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Olivera: Leaders talk about timing for long-planned expansion of Latino Cultural Center


The following is from a Mercedes Olivera column published in the September 21, 2013, edition of The Dallas Morning News. Professor Jose Bowen, dean of SMU's Meadows School of the Arts, provided expertise for this story.

September 23, 2013

By Mercedes Olivera

It was about 20 years ago that a group of Dallas Latinos began a push to build a cultural center.

It finally opened in September 2003.

Since then, more than 270,000 people have passed through its doors to see museum-quality exhibitions, attend theater performances and lectures, and participate in workshops.

With its purple tower looming over the neighborhood, its terra cotta walls and angular roofs, the cultural center has become one of the city’s architectural jewels and landmarks.

More than 28,700 people visited the center in the 2011-12 fiscal year, and it’s on track to reach 30,000 this year. About 300 people were attending a fundraising 10th anniversary gala there Friday, and up to 2,000 were expected to attend a community festival on Saturday.

The future looks bright for the cultural center, and it seems to have weathered the recent recession well.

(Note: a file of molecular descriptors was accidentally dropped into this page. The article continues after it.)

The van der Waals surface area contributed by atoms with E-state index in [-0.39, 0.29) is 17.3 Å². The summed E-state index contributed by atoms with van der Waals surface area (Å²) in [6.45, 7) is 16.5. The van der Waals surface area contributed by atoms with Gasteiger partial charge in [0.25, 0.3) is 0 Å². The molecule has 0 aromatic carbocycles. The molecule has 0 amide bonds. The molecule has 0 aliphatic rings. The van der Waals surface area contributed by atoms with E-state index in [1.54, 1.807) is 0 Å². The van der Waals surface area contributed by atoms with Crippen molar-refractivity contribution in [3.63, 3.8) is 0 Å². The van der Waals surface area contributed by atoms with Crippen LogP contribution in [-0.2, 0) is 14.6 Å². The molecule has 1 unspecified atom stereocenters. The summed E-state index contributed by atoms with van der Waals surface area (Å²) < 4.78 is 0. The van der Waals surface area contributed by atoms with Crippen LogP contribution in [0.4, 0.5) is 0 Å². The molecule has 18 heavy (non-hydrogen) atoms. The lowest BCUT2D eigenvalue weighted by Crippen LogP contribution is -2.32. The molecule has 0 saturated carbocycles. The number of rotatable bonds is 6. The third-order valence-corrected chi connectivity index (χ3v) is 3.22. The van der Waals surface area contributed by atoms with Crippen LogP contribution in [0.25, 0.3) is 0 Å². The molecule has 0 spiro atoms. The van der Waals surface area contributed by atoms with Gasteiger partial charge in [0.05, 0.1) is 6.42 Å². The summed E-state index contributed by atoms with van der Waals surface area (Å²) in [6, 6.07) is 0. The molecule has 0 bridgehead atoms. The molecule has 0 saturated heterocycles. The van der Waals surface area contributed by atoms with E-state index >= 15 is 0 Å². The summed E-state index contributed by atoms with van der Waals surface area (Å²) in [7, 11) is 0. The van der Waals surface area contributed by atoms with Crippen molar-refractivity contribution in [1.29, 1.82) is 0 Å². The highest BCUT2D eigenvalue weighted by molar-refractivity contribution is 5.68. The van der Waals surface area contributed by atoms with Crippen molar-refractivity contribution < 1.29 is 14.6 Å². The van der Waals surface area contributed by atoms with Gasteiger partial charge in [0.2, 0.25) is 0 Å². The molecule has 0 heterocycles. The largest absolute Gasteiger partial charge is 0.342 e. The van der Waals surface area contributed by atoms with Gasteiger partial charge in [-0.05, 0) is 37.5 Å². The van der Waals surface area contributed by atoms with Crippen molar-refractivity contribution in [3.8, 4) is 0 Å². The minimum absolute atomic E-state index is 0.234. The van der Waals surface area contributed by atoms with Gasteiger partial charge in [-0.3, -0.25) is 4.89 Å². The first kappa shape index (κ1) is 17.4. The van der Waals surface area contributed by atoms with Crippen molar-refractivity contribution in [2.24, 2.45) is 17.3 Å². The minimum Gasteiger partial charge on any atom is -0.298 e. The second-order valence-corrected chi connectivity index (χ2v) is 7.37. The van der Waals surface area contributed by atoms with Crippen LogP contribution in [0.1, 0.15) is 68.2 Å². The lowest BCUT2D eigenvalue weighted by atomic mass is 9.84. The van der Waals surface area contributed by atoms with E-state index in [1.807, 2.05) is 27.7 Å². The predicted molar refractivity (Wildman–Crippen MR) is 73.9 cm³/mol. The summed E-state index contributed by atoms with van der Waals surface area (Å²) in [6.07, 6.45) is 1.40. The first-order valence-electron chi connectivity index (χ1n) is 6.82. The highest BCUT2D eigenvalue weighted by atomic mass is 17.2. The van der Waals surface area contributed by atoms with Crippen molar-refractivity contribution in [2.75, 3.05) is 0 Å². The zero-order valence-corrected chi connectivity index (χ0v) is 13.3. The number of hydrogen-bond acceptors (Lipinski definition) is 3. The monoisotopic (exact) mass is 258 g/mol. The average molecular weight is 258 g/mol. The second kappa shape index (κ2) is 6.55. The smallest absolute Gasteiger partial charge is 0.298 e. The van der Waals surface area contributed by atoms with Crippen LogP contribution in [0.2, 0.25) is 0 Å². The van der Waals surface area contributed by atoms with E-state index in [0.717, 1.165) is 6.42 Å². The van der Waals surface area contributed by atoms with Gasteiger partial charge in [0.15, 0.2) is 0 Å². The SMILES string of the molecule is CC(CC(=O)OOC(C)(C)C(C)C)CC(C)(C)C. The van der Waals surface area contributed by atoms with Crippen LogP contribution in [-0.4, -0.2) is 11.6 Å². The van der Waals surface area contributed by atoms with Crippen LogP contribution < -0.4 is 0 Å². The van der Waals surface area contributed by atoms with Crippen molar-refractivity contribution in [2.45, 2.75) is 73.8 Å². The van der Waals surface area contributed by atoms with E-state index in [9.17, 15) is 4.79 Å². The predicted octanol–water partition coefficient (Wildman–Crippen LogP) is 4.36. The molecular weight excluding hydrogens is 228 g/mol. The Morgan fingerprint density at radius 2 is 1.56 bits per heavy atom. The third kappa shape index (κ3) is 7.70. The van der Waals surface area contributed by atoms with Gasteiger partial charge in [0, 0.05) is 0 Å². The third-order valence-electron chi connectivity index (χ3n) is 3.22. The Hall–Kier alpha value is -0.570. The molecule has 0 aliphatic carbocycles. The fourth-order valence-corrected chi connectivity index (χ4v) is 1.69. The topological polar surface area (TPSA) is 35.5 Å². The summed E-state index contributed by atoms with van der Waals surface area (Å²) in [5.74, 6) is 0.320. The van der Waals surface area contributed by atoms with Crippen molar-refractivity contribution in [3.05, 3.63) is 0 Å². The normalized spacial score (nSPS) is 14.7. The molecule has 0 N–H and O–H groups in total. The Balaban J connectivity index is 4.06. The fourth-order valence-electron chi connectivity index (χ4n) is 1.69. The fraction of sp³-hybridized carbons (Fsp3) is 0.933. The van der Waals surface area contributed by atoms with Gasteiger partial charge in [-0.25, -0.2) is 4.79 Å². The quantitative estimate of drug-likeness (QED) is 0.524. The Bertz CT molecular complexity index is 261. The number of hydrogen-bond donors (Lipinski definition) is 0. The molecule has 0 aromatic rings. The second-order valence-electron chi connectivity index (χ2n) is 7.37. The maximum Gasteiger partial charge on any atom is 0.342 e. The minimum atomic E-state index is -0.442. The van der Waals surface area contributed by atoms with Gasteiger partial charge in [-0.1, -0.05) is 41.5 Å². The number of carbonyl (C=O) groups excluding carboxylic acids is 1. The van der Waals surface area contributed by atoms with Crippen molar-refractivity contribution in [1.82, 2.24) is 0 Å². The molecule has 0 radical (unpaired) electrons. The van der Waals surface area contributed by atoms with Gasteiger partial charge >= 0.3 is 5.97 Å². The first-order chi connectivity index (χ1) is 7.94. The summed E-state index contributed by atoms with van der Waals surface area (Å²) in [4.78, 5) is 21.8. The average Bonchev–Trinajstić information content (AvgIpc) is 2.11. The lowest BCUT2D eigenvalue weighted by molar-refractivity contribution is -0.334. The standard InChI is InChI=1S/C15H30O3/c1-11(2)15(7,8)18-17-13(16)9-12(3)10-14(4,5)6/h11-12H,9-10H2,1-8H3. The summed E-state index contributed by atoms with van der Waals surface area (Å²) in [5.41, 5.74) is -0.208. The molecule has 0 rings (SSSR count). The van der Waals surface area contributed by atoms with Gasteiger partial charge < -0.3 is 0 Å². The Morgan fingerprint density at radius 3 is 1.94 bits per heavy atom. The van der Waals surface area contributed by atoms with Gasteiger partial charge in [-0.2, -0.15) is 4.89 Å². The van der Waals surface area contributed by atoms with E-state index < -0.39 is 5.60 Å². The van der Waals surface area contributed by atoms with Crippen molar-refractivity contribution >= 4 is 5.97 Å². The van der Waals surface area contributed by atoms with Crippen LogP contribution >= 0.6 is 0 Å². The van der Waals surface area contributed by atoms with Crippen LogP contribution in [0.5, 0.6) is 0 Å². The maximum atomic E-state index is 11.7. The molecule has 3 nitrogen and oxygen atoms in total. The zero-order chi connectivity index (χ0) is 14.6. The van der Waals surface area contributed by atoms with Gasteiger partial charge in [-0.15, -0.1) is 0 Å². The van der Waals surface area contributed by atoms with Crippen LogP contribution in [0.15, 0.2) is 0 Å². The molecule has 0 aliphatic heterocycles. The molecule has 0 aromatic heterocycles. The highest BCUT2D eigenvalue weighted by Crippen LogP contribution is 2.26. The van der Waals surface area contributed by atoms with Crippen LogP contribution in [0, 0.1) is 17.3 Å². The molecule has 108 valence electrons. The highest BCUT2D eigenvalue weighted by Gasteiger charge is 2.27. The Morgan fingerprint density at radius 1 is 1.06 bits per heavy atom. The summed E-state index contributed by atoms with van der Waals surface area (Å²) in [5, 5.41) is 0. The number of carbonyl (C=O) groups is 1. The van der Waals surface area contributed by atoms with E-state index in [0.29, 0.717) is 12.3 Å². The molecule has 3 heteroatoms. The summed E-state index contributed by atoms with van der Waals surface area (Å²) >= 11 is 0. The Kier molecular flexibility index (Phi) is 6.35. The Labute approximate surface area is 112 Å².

“Programming is going well, and our partnerships with other community-based Latino groups are working out well,” said Benjamin Espino, manager of the cultural center for the past two years.

Maybe now it’s time to look toward Phase II of the facility, Espino said. . .

“A rich arts scene includes diversity of every type: A thriving arts city is a mosaic,” said José Antonio Bowen, dean of the Meadows School of the Arts at Southern Methodist University. He’s performed at the center with his Jampact group, an eclectic and innovative electro-acoustic band.

“Creativity is fundamentally about discomfort and risk and new experiences.”

And, now, it’s also about a new vision for the center.



Read the complete column.

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